Fresno’s Latino Community Gathers to Promote Mental Wellness
The Fresno Latino community joined local mental health advocates at Saturday’s “Latino Family Wellness Event: Live a Healthier Life/El Bienestar de una Familia Latina: Cómo Vivir una Vida Más Saludable,” an event aimed to break down barriers to mental wellness. Latino families gathered to explore new ways to overcome the stigma associated with mental illness that stops many Latinos struggling with a mental health challenge from seeking the help they need. Hosted in partnership with the County of Fresno Department of Behavioral Health, more than 100 members of the community joined this conversation.
A recent article featured on Latin Post highlights why it’s important conversations such as these continue. It discusses the stigma many in the Latino community place on those in need of mental health services. County of Fresno Supervisor Henry Perea welcomed the crowd this past Saturday and shared the importance of recognizing mental wellness as being equally important as physical wellness. Perea also stressed that those who experience mental health challenges can live a happy and productive life with the proper support and treatment.
We can all make our community stronger and healthier by being part of the solution to ending stigma and discrimination associated with mental illness. Recovery is possible, but only if people experiencing mental health challenges seek and receive help. With compassion, acceptance and understanding in our families, at our workplaces and in our community, we can help our friends, neighbors and colleagues on their path to wellness.
During the panel discussion moderated by local reporter Sandy Sanchez, panelists Elda Bañuelos, Evangelina Rodriguez, Roselia Madera and Leon Velasco shared stories of recovery and strength. Elda, a mental health clinician from the County of Fresno Department of Behavioral Health who has worked with the Central Valley’s Latino community in education and mental health for more than 17 years and local community members, informed the audience about supportive culturally-relevant resources available. Evangelina shared about her struggles with bipolar disorder, and Roselia talked about how she helped her mother-in-law face the challenges of schizophrenia when nobody else in her family would. Leon highlighted his experiences dealing with mental health challenges since he was a young boy and how he now lives a healthy, happy life and helps others to do the same through his work at Centro La Familia.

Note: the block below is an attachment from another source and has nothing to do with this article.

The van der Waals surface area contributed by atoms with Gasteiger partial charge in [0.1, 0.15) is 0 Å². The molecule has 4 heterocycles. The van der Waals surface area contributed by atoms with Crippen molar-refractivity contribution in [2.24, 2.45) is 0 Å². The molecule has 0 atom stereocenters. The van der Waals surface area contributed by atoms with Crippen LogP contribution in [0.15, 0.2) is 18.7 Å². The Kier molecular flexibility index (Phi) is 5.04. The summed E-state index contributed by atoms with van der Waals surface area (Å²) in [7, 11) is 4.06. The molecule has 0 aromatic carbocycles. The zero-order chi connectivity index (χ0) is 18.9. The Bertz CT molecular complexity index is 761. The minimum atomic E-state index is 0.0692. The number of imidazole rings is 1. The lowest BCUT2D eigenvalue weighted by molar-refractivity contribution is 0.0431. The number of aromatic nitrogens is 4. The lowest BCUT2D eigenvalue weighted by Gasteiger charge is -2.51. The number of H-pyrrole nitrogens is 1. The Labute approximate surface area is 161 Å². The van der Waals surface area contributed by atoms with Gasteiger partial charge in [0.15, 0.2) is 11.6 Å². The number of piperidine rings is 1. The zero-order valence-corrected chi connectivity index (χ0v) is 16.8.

After the panel discussion, questions were asked from the audience. A number of family members stepped up and asked how and where they can get help for their sons and daughters who are facing mental illness.
In addition to the program, a number of community organizations were onsite to provide guests resources about how to promote wellness in their lives. Organizations included: Department of Behavioral Health, 2-1-1 United Way, Centro la Familia, Clinica Sierra Vista, and Holistic Cultural and Education Wellness Center. Attendees were also invited to join the movement and stayed connected to others who are part of SanaMente.